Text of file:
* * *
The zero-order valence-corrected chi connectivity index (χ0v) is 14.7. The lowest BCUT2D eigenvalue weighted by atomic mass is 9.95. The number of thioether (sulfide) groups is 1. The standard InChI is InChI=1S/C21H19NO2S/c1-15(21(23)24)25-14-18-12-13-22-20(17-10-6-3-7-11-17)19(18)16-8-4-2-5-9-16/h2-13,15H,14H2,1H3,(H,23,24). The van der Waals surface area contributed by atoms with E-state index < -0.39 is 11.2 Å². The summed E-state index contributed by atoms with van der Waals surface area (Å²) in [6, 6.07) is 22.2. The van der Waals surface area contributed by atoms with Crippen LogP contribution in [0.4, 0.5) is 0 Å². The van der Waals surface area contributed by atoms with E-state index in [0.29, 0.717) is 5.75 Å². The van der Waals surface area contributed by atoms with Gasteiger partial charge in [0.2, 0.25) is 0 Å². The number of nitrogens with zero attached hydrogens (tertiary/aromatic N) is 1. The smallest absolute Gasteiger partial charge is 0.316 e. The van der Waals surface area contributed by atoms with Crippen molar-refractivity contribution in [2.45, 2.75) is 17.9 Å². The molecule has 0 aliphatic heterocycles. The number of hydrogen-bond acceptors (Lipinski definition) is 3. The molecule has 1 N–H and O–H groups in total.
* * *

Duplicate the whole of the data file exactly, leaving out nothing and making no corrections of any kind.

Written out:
The zero-order valence-corrected chi connectivity index (χ0v) is 14.7. The lowest BCUT2D eigenvalue weighted by atomic mass is 9.95. The number of thioether (sulfide) groups is 1. The standard InChI is InChI=1S/C21H19NO2S/c1-15(21(23)24)25-14-18-12-13-22-20(17-10-6-3-7-11-17)19(18)16-8-4-2-5-9-16/h2-13,15H,14H2,1H3,(H,23,24). The van der Waals surface area contributed by atoms with E-state index < -0.39 is 11.2 Å². The summed E-state index contributed by atoms with van der Waals surface area (Å²) in [6, 6.07) is 22.2. The van der Waals surface area contributed by atoms with Crippen LogP contribution in [0.4, 0.5) is 0 Å². The van der Waals surface area contributed by atoms with E-state index in [0.29, 0.717) is 5.75 Å². The van der Waals surface area contributed by atoms with Gasteiger partial charge in [0.2, 0.25) is 0 Å². The number of nitrogens with zero attached hydrogens (tertiary/aromatic N) is 1. The smallest absolute Gasteiger partial charge is 0.316 e. The van der Waals surface area contributed by atoms with Crippen molar-refractivity contribution in [2.45, 2.75) is 17.9 Å². The molecule has 0 aliphatic heterocycles. The number of hydrogen-bond acceptors (Lipinski definition) is 3. The molecule has 1 N–H and O–H groups in total.